Owner worries about diseases in boarding kennels

Q: We are very concerned about leaving our dog at our local boarding kennel for a week because of what she might be exposed to by coming into contact with other dogs. We live in a community where many people move in and out frequently. Although we have had our dog vaccinated against parvovirus, we are especially worried about this disease because of its severe signs. Are we being overly paranoid?

A: Every pet owner should be concerned about exposing their animals to other animals in boarding kennels, veterinary hospitals, common dog runs, and other places where animals congregate. However, this concern should not be blown out of proportion. Picking a boarding kennel that has high standards for cleanliness and policies prohibiting unvaccinated and sick pets will help avoid problems. The kennel should be large enough to avoid crowding and have enough personnel to keep the premises extremely clean. Obviously, having your dog vaccinated according to your veterinarian’s recommendations is also important.

Parvovirus is a serious disease threat for unvaccinated dogs. Early signs of the disease include depression, loss of appetite, vomiting and severe diarrhea. Of course, dehydration follows vomiting and diarrhea very quickly. Most deaths because of parvovirus usually occur within 48 to 72 hours following the first clinical signs. Although most veterinarians base their diagnoses of parvovirus on visual clinical signs, confirmation can be obtained by testing fecal samples.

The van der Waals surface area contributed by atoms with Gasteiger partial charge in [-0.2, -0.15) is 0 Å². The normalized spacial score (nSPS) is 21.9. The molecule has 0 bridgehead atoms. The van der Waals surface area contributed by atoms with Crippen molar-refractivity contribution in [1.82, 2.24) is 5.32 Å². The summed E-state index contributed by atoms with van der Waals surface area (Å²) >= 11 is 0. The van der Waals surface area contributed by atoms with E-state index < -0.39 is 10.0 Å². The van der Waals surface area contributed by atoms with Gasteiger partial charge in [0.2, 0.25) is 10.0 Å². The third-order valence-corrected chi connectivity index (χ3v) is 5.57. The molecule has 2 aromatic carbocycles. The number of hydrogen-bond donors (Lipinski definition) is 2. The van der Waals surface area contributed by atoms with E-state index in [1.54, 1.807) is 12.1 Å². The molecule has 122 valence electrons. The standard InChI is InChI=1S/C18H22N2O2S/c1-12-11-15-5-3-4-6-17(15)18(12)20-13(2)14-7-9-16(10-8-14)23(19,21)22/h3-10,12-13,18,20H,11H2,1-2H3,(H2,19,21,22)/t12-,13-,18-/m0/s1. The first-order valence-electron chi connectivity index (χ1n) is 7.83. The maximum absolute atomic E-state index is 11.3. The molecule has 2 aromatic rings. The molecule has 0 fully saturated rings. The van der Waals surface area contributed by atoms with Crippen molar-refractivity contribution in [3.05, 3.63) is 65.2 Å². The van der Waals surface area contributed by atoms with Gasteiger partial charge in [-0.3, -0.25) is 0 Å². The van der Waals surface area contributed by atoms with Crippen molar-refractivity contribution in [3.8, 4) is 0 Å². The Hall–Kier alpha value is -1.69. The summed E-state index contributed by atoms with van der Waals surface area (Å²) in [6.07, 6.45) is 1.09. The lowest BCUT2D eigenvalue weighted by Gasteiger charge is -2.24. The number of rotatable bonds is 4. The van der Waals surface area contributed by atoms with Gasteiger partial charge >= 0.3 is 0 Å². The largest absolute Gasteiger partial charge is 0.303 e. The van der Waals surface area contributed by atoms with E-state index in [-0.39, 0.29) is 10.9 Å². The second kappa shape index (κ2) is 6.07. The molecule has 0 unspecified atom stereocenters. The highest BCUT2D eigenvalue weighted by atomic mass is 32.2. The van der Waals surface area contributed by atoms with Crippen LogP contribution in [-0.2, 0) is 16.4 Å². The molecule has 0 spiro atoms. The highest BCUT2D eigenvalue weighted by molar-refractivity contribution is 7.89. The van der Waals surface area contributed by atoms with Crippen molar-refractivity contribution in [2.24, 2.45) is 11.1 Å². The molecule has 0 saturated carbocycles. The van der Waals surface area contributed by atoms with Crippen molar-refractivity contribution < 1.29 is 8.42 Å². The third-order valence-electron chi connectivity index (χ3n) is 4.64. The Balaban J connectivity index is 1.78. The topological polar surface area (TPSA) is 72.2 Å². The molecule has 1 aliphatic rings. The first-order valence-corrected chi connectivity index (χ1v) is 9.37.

Because there are no specific treatments for dogs with parvovirus, most veterinarians administer medications and fluids to decrease the diarrhea and vomiting while giving intravenous fluids to rehydrate the dog. Antibiotics are also often given to prevent bacteria from causing secondary infections in the already disabled dog.

Parvovirus is spread from dog to dog through contaminated feces. It is, therefore, very important that all dog owners pick up after their dogs. It is, especially important to prevent puppies from exposure to other dogs’ feces.

You should consult with your veterinarian about concerns regarding boarding your dog. The fear of boarding should not disrupt your travel plans. There are many very high-quality boarding facilities located throughout the United States.

Send e-mail to copleysd@copleynews.com or write to Pets, Copley News Service, P.O. Box 120190, San Diego, CA 92112-0190. Only questions of general interest will be answered in this column.

Daniel Island Publishing

225 Seven Farms Drive
Unit 108
Daniel Island, SC 29492 

Office Number: 843-856-1999
Fax Number: 843-856-8555


Breaking News Alerts

To sign up for breaking news email alerts, Click on the email address below and put "email alerts" in the subject line: sdetar@thedanielislandnews.com

Comment Here